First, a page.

“It’s pretty clear now that at least for many cancers it’s not necessarily the diabetes associated with increased risk, but the whole metabolic environment . . .”
Type 2 diabetes and cancer share many risk factors, including obesity, poor diet, physical inactivity and aging. Possible mechanisms linking the two diseases include hyperinsulinemia, hyperglycemia and inflammation. Many of these conditions relate to metabolic syndrome, a cluster of disorders that increases the risk of diabetes and heart disease, and possibly cancer.
“It’s pretty clear now that at least for many cancers it’s not necessarily the diabetes associated with increased risk, but the whole metabolic environment associated with diabetes, such as inflammation, high levels of insulin and insulin-like growth factors,” said Collins. These conditions are also present in people with pre-diabetes.
The Whole Metabolism
At one time, health professionals treated people with diabetes by focusing on controlling blood sugar. Yet diabetes is a known risk factor for heart disease, and blood sugar control does not sufficiently decrease risk of cardiovascular disease. Now, the evidence pointing to an increased cancer risk heightens the importance of emphasizing a healthy lifestyle pattern to patients.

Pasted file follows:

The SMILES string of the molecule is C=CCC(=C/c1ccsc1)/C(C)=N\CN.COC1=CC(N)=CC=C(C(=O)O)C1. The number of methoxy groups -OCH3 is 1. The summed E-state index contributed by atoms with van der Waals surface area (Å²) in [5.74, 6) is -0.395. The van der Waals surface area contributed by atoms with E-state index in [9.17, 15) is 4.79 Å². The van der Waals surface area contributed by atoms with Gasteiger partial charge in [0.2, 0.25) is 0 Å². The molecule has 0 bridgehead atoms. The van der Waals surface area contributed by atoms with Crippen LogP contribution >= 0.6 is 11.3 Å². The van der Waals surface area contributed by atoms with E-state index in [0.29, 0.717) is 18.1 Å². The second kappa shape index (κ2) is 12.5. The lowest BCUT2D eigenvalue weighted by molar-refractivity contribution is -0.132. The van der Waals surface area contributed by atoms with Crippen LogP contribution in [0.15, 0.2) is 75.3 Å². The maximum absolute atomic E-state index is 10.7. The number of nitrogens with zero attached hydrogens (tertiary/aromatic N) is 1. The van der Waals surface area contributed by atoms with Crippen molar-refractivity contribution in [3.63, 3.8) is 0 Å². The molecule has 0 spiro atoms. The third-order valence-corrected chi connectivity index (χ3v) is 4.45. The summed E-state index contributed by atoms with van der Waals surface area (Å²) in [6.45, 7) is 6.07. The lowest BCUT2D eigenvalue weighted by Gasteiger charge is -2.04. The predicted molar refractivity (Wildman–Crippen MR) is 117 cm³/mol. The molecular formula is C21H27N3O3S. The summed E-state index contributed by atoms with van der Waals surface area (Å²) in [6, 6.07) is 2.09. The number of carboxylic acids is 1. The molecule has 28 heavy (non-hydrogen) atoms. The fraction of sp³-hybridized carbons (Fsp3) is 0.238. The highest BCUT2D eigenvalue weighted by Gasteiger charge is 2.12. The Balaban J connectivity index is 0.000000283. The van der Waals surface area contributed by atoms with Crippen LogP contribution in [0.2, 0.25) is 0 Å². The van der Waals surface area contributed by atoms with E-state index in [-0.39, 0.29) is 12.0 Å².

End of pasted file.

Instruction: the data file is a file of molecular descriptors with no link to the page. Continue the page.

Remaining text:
“We know that adding more and more medication to control blood sugar will not solve the underlying metabolic problem, which means it may not prevent the long-term complications of cancer and heart disease,” said Collins.
For the most part, lifestyle recommendations for diabetes, heart disease and cancer are similar – a healthy diet, regular physical activity and maintaining a healthy weight – but some points are tweaked. For example, a person with diabetes might be most concerned about total carbohydrates. Moderate alcohol intake may lower risk of diabetes, yet it increases the risk of some cancers.